Can Fashion Clean Up Its Act?
No matter how many people switch to thrift store shopping or donning dresses stitched by a local designer, fast fashion isn’t going anywhere anytime soon. But big retailers such as H&M operate on such a large scale that even small improvements in their way of doing business can have a seismic impact. H&M, for example, is now the world’s largest consumer of organic cotton. Big brands also have the marketing budgets and know-how to translate ethical fashion for the lay consumer. To the uninitiated, ethical fashion can be overwhelming, an umbrella concept that might include safe working conditions, fair-trade artisanship or domestic production, not to mention the environmental implications, from the use of nontoxic dyes to recycled materials and biodegradable packaging.
Sass Brown, an eco-fashion journalist and a resident director for the Fashion Institute of Technology’s study-abroad program in Italy, admits that operating a fashion company more ethically is “a complex, layered issue,” and she believes that big brands can boil down the principles of conscious shopping: “For your average consumer to make a more conscious choice, it can’t involve too many more layers of consideration.” H&M has a Conscious Collection, for example, made of organic and recycled materials. And Mud Jeans has introduced a leasing program where customers rent denim for a month.
The ethical fashion movement is often said to be about fifteen years behind the local and organic food movement, but the comparisons aren’t entirely accurate. While the food supply is still made up of many varied and smaller-scale entities, fashion is startlingly consolidated, and reforming it will entail getting a handful of very large corporations to change their ways.
Many food products are necessarily grown relatively close to the point of sale to assure freshness. As of 2011, no more than 15 percent of the food consumed in the United States was imported. The fashion industry, on the other hand, is mostly globalized, with supply chains spread across the world. Just from a logistical standpoint, making fashion more transparent and ethical is going to be a more complex undertaking.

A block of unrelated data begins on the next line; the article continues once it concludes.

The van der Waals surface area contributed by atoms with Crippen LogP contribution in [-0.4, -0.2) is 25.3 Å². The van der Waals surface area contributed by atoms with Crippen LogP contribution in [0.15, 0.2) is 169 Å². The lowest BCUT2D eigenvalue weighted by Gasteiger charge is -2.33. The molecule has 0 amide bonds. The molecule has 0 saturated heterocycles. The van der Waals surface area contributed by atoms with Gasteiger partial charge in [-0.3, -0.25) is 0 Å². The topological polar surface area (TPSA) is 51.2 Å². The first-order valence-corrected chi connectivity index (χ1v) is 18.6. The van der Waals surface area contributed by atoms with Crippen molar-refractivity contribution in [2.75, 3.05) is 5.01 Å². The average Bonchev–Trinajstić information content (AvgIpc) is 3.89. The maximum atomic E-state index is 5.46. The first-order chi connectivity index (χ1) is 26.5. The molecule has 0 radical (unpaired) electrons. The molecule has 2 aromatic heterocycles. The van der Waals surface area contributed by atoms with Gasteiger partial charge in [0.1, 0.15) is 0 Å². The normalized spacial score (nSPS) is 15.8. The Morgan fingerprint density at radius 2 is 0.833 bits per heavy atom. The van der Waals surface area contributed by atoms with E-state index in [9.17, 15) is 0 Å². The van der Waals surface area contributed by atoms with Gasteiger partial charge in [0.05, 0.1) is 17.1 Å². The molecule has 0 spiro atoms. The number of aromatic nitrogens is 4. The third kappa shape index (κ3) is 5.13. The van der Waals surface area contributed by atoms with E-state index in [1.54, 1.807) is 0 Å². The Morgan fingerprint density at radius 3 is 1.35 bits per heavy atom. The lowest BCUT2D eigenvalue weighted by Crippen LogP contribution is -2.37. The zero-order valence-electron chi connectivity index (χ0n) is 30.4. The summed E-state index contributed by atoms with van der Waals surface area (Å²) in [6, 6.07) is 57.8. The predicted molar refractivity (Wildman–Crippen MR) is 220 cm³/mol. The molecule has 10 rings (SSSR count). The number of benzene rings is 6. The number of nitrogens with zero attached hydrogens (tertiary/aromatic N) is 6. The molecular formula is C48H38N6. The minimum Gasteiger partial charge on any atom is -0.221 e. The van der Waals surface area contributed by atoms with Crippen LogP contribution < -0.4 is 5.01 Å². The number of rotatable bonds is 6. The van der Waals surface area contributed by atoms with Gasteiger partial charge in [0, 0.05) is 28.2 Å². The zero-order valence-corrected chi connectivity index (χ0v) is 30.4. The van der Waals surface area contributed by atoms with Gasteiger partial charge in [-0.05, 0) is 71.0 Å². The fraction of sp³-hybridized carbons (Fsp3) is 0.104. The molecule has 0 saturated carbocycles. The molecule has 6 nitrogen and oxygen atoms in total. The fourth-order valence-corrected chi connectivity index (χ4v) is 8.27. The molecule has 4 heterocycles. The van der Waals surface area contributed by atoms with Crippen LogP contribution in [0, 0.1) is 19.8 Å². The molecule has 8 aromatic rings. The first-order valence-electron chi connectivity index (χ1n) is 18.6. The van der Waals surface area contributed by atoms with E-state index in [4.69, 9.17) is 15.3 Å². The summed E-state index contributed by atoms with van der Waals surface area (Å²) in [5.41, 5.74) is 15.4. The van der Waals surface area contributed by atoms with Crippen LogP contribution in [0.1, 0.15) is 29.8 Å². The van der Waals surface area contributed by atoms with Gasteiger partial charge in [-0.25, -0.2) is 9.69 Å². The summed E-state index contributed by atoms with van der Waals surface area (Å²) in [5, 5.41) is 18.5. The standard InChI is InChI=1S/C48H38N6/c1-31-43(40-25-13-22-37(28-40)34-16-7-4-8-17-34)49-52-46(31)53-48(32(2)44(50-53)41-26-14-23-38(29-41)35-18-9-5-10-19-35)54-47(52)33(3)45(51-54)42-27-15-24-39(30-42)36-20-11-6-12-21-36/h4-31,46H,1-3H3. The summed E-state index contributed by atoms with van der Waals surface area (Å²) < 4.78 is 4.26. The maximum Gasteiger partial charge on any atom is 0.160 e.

There is no easy solution to fashion’s problems, and for the majority of people—those who live in an ethical fashion desert, or for whom paying much more for clothing is not an option—being a responsible fashion consumer for now means supporting chain stores that are making steps in the right direction. Brown says that supporting stores that have signed the legally binding Accord on Fire and Building Safety provides consumers with a “very simple” way to do the right thing. “Who’s signed it? Who hasn’t?” she says. “The bottom line is that they’re not legally responsible, and if they’re not legally responsible, then you’re back to the same old story.”
For fashion to truly stop wrecking the planet and start supporting better work environments, the pace of production on new products will have to be slowed significantly. While consumers can’t stop stores from producing too much clothing, they can buy fewer things—ideally things they love or need. Reusing, recycling and sharing clothes—in which the avoidance of buying new is implicit—is more popular than it has been in decades. Adherents include thrift store shoppers and users of collective consumerism websites like Yerdle, which allows members to exchange underused goods such as clothing (think of that dress with the wacky print on it that you bought and never wore). The website’s slogan is “Why shop when you can share?”
In Swati Argade’s view, people love to tell stories about their clothing—where they bought it, where they’ve worn it, how it makes them feel. As clothing has become increasingly globalized and depersonalized, those stories have become humdrum and often go something like this. Person one: “I love your dress!” Person two: “Thanks! I only paid $5 for it.”
Ethical fashion offers people a chance to build healthier economies and workplaces, but it also gives shoppers the chance tell a more complex and emotionally rewarding story about their clothing. Argade says that people come into Bhoomki wanting to talk about where a garment they’re interested in purchasing comes from and how it’s made. “Most people are interested in having that conversation because they’ve been thinking about organic food for so many years,” she says. The appeal is about connection and engagement, in other words, as much as it is about morality.
On a reporting trip to Bangladesh, Elizabeth Cline saw that Rana Plaza was a disaster waiting to happen. Read “The Case for Ethical Fashion” (May 20).